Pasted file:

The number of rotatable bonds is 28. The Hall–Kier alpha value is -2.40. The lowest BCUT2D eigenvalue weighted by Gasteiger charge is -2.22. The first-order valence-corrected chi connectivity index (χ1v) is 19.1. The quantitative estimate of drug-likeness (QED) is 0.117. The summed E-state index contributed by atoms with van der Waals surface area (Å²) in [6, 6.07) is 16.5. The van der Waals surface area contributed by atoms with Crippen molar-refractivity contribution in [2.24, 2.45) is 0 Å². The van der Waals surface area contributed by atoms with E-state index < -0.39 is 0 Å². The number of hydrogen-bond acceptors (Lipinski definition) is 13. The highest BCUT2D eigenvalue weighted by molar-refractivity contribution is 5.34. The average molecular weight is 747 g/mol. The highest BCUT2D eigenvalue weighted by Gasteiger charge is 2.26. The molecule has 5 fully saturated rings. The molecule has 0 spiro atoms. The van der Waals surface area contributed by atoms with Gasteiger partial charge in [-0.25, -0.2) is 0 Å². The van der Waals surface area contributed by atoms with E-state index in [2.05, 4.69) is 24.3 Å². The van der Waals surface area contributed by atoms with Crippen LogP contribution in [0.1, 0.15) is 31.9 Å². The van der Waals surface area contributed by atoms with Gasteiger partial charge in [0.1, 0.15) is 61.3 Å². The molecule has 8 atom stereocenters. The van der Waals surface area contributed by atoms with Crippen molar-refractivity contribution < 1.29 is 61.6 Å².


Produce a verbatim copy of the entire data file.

The number of rotatable bonds is 28. The Hall–Kier alpha value is -2.40. The lowest BCUT2D eigenvalue weighted by Gasteiger charge is -2.22. The first-order valence-corrected chi connectivity index (χ1v) is 19.1. The quantitative estimate of drug-likeness (QED) is 0.117. The summed E-state index contributed by atoms with van der Waals surface area (Å²) in [6, 6.07) is 16.5. The van der Waals surface area contributed by atoms with Crippen molar-refractivity contribution in [2.24, 2.45) is 0 Å². The van der Waals surface area contributed by atoms with E-state index < -0.39 is 0 Å². The number of hydrogen-bond acceptors (Lipinski definition) is 13. The highest BCUT2D eigenvalue weighted by molar-refractivity contribution is 5.34. The average molecular weight is 747 g/mol. The highest BCUT2D eigenvalue weighted by Gasteiger charge is 2.26. The molecule has 5 fully saturated rings. The molecule has 0 spiro atoms. The van der Waals surface area contributed by atoms with Gasteiger partial charge in [-0.25, -0.2) is 0 Å². The van der Waals surface area contributed by atoms with E-state index in [2.05, 4.69) is 24.3 Å². The van der Waals surface area contributed by atoms with Crippen LogP contribution in [0.1, 0.15) is 31.9 Å². The van der Waals surface area contributed by atoms with Gasteiger partial charge in [0.1, 0.15) is 61.3 Å². The molecule has 8 atom stereocenters. The van der Waals surface area contributed by atoms with Crippen molar-refractivity contribution < 1.29 is 61.6 Å².